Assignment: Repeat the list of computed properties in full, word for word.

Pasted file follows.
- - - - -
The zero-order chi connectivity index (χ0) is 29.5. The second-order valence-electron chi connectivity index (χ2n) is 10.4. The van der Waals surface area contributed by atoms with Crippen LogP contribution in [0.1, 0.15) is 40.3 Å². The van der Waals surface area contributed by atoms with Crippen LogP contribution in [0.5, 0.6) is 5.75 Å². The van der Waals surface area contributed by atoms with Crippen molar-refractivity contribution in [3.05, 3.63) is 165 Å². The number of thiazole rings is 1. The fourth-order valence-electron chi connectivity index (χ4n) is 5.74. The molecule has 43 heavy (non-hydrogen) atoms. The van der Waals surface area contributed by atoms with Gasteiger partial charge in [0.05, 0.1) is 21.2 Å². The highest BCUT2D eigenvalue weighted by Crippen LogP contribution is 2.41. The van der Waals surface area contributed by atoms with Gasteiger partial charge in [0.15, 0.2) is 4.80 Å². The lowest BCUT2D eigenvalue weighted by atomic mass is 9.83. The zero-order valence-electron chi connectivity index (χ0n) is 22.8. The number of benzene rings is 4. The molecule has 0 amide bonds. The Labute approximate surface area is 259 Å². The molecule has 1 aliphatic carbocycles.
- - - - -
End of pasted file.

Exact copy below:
The zero-order chi connectivity index (χ0) is 29.5. The second-order valence-electron chi connectivity index (χ2n) is 10.4. The van der Waals surface area contributed by atoms with Crippen LogP contribution in [0.1, 0.15) is 40.3 Å². The van der Waals surface area contributed by atoms with Crippen LogP contribution in [0.5, 0.6) is 5.75 Å². The van der Waals surface area contributed by atoms with Crippen molar-refractivity contribution in [3.05, 3.63) is 165 Å². The number of thiazole rings is 1. The fourth-order valence-electron chi connectivity index (χ4n) is 5.74. The molecule has 43 heavy (non-hydrogen) atoms. The van der Waals surface area contributed by atoms with Gasteiger partial charge in [0.05, 0.1) is 21.2 Å². The highest BCUT2D eigenvalue weighted by Crippen LogP contribution is 2.41. The van der Waals surface area contributed by atoms with Gasteiger partial charge in [0.15, 0.2) is 4.80 Å². The lowest BCUT2D eigenvalue weighted by atomic mass is 9.83. The zero-order valence-electron chi connectivity index (χ0n) is 22.8. The number of benzene rings is 4. The molecule has 0 amide bonds. The Labute approximate surface area is 259 Å². The molecule has 1 aliphatic carbocycles.